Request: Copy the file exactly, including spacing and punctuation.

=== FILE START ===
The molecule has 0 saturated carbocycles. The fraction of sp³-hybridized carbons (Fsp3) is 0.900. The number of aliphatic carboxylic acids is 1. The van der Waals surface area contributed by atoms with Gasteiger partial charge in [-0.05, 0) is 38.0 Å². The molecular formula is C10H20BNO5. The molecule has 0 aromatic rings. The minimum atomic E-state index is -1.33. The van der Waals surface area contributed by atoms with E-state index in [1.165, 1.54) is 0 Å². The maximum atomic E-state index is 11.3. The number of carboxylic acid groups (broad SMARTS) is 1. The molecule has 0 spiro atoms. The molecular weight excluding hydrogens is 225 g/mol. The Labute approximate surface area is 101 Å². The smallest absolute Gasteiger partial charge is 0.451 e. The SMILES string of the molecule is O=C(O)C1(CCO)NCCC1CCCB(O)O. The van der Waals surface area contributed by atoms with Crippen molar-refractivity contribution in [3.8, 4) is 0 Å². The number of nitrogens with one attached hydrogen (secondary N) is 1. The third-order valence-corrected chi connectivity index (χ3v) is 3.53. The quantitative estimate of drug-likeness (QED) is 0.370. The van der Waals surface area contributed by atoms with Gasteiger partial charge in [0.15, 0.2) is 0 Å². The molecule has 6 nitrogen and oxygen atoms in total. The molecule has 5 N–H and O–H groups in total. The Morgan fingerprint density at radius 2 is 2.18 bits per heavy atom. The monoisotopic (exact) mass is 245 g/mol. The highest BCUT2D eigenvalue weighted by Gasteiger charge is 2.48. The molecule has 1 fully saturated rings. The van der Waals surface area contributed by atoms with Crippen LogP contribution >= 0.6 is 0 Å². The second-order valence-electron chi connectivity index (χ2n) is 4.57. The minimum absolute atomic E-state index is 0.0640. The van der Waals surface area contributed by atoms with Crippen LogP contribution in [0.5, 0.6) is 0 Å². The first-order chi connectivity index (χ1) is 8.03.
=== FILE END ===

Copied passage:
The molecule has 0 saturated carbocycles. The fraction of sp³-hybridized carbons (Fsp3) is 0.900. The number of aliphatic carboxylic acids is 1. The van der Waals surface area contributed by atoms with Gasteiger partial charge in [-0.05, 0) is 38.0 Å². The molecular formula is C10H20BNO5. The molecule has 0 aromatic rings. The minimum atomic E-state index is -1.33. The van der Waals surface area contributed by atoms with E-state index in [1.165, 1.54) is 0 Å². The maximum atomic E-state index is 11.3. The number of carboxylic acid groups (broad SMARTS) is 1. The molecule has 0 spiro atoms. The molecular weight excluding hydrogens is 225 g/mol. The Labute approximate surface area is 101 Å². The smallest absolute Gasteiger partial charge is 0.451 e. The SMILES string of the molecule is O=C(O)C1(CCO)NCCC1CCCB(O)O. The van der Waals surface area contributed by atoms with Crippen molar-refractivity contribution in [3.8, 4) is 0 Å². The number of nitrogens with one attached hydrogen (secondary N) is 1. The third-order valence-corrected chi connectivity index (χ3v) is 3.53. The quantitative estimate of drug-likeness (QED) is 0.370. The van der Waals surface area contributed by atoms with Gasteiger partial charge in [0.15, 0.2) is 0 Å². The molecule has 6 nitrogen and oxygen atoms in total. The molecule has 5 N–H and O–H groups in total. The Morgan fingerprint density at radius 2 is 2.18 bits per heavy atom. The monoisotopic (exact) mass is 245 g/mol. The highest BCUT2D eigenvalue weighted by Gasteiger charge is 2.48. The molecule has 1 fully saturated rings. The van der Waals surface area contributed by atoms with Crippen LogP contribution >= 0.6 is 0 Å². The second-order valence-electron chi connectivity index (χ2n) is 4.57. The minimum absolute atomic E-state index is 0.0640. The van der Waals surface area contributed by atoms with Crippen LogP contribution in [0.5, 0.6) is 0 Å². The first-order chi connectivity index (χ1) is 8.03.